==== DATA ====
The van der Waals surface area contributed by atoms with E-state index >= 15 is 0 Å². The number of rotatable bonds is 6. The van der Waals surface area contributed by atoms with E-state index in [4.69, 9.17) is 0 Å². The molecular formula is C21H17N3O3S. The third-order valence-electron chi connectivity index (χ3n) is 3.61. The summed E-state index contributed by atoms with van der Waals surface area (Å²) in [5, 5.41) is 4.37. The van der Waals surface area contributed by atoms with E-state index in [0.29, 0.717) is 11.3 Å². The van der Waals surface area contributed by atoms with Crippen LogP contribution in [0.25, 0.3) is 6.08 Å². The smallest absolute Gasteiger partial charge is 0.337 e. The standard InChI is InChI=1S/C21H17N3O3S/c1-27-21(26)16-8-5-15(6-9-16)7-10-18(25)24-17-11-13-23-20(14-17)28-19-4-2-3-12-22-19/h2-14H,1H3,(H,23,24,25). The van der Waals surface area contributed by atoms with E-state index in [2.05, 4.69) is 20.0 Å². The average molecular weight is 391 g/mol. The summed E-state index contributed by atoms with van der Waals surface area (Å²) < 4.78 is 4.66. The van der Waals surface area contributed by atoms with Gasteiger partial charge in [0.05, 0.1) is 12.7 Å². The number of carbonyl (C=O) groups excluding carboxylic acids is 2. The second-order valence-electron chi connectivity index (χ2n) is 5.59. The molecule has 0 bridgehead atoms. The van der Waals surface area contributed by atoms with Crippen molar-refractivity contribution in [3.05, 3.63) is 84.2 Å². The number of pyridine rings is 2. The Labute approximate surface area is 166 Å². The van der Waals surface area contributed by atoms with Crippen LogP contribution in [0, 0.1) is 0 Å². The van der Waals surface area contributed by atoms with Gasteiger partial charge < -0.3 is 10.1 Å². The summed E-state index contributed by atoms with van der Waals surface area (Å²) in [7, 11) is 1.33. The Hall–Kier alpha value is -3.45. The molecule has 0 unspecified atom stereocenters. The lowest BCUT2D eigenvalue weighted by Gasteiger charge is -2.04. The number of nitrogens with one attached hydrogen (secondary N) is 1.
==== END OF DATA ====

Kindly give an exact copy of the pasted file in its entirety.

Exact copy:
The van der Waals surface area contributed by atoms with E-state index >= 15 is 0 Å². The number of rotatable bonds is 6. The van der Waals surface area contributed by atoms with E-state index in [4.69, 9.17) is 0 Å². The molecular formula is C21H17N3O3S. The third-order valence-electron chi connectivity index (χ3n) is 3.61. The summed E-state index contributed by atoms with van der Waals surface area (Å²) in [5, 5.41) is 4.37. The van der Waals surface area contributed by atoms with E-state index in [0.29, 0.717) is 11.3 Å². The van der Waals surface area contributed by atoms with Crippen LogP contribution in [0.25, 0.3) is 6.08 Å². The smallest absolute Gasteiger partial charge is 0.337 e. The standard InChI is InChI=1S/C21H17N3O3S/c1-27-21(26)16-8-5-15(6-9-16)7-10-18(25)24-17-11-13-23-20(14-17)28-19-4-2-3-12-22-19/h2-14H,1H3,(H,23,24,25). The van der Waals surface area contributed by atoms with E-state index in [2.05, 4.69) is 20.0 Å². The average molecular weight is 391 g/mol. The summed E-state index contributed by atoms with van der Waals surface area (Å²) < 4.78 is 4.66. The van der Waals surface area contributed by atoms with Gasteiger partial charge in [0.05, 0.1) is 12.7 Å². The number of carbonyl (C=O) groups excluding carboxylic acids is 2. The second-order valence-electron chi connectivity index (χ2n) is 5.59. The molecule has 0 bridgehead atoms. The van der Waals surface area contributed by atoms with Crippen molar-refractivity contribution in [3.05, 3.63) is 84.2 Å². The number of pyridine rings is 2. The Labute approximate surface area is 166 Å². The van der Waals surface area contributed by atoms with Crippen LogP contribution in [0, 0.1) is 0 Å². The van der Waals surface area contributed by atoms with Gasteiger partial charge < -0.3 is 10.1 Å². The summed E-state index contributed by atoms with van der Waals surface area (Å²) in [7, 11) is 1.33. The Hall–Kier alpha value is -3.45. The molecule has 0 unspecified atom stereocenters. The lowest BCUT2D eigenvalue weighted by Gasteiger charge is -2.04. The number of nitrogens with one attached hydrogen (secondary N) is 1.